Farmer dies in police stand-off
Jacques Steenkamp, Beeld and Lloyd Burnard, The Witness
Pietermaritzburg - In a series of events resembling a Hollywood film, a man was shot and killed in his farmhouse after he had been involved in a four-and-a-half-hour-long stand-off with police.
A police report stated that Kobus de Vries, 54, was shot in the neck and that it is unclear at this stage whether the bullet that killed him was fired by a police officer or if he resorted to suicide.
The incident in Babanango, northern KwaZulu-Natal, happened on Thursday the same day the fugitive French couple died on a farm at Sutherland following a week-long search after they shot and killed a policeman.
Police spokesperson Brigadier Phindile Radebe said police arrived at De Vries’s farmhouse to follow up on reports that he had been involved in several altercations and minor accidents, allegedly with Eskom workers, on his way home from town.
His family said he was unhappy over constant power black-outs on his farm.
“He had hit two vehicles with his vehicle before going home,” said Radebe. “The owner of one of the vehicles alerted police of the situation and his whereabouts.”
Police went to the farm, but, Radebe said, before they even got out of the van they came under fire from the house and were forced to call for back-up. “… the officers couldn’t move and one of the police vans was damaged from (sic) the gunfire”.
Radebe said De Vries used a shotgun as well as a .303 rifle.
However, members of De Vries’s family have expressed doubts over the police’s version of what transpired.
“The allegation is that my brother was involved in two accidents on the way home, but it does not make sense as there was only a scrape on his car,” said De Vries’s brother, Thinus.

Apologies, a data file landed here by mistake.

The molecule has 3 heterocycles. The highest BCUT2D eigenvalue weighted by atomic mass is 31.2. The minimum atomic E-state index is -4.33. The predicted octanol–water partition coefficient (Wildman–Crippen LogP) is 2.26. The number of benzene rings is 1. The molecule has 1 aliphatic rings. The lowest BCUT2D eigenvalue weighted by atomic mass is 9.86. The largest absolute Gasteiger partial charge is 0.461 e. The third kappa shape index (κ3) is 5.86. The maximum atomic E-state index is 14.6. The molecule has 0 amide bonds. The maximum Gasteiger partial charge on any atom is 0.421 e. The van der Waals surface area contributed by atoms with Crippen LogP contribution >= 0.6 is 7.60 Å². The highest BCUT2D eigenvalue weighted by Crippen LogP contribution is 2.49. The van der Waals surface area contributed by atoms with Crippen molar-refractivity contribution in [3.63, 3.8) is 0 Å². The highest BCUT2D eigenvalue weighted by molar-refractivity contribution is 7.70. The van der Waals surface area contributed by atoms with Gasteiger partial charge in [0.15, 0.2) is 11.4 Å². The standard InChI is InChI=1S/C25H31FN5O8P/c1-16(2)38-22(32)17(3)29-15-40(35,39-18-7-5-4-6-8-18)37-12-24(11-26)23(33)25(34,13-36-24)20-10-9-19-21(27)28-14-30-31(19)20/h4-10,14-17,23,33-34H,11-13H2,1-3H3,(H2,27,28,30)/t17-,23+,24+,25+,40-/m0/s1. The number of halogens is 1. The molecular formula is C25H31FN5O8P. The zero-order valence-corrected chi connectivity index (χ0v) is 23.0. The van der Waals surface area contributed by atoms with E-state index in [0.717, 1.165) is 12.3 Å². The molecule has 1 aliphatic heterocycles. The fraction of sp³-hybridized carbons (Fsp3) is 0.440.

There is further confusion regarding the way that De Vries was shot, with his uncle, Phillip van Vuuren, 83, saying that De Vries was shot by a police bullet in the back while attempting to run back into his house.
“A worker was asked to convince him to come out with the promise that the police would not shoot if he surrendered,” explained Van Vuuren.
“When the farm worker walked out with him [De Vries] the police apparently started firing.”
'Very rich, happy'
The idea of suicide was further expelled by Thinus de Vries. “He was very rich and very happy; he would never commit suicide,” he said.
Radebe said that she had no knowledge of De Vries being asked to come out of the house. She confirmed that 19 firearms were found in De Vries’s house, which is likely to be explained by the fact that he was a passionate gunsmith.
Radebe added that De Vries was seen with a glass of liquid in his hand during the shootout, but could not confirm that he was drunk.
De Vries was returning from dropping his wife, Rentia, described as his childhood sweetheart, but whom he only married last year, at King Shaka airport.
Thinus de Vries added that members of the family, including Rentia, will be visiting the farm today (Monday) with two private detectives and a private pathologist to begin their own investigation into what happened.
An inquest has been opened into the cause of death.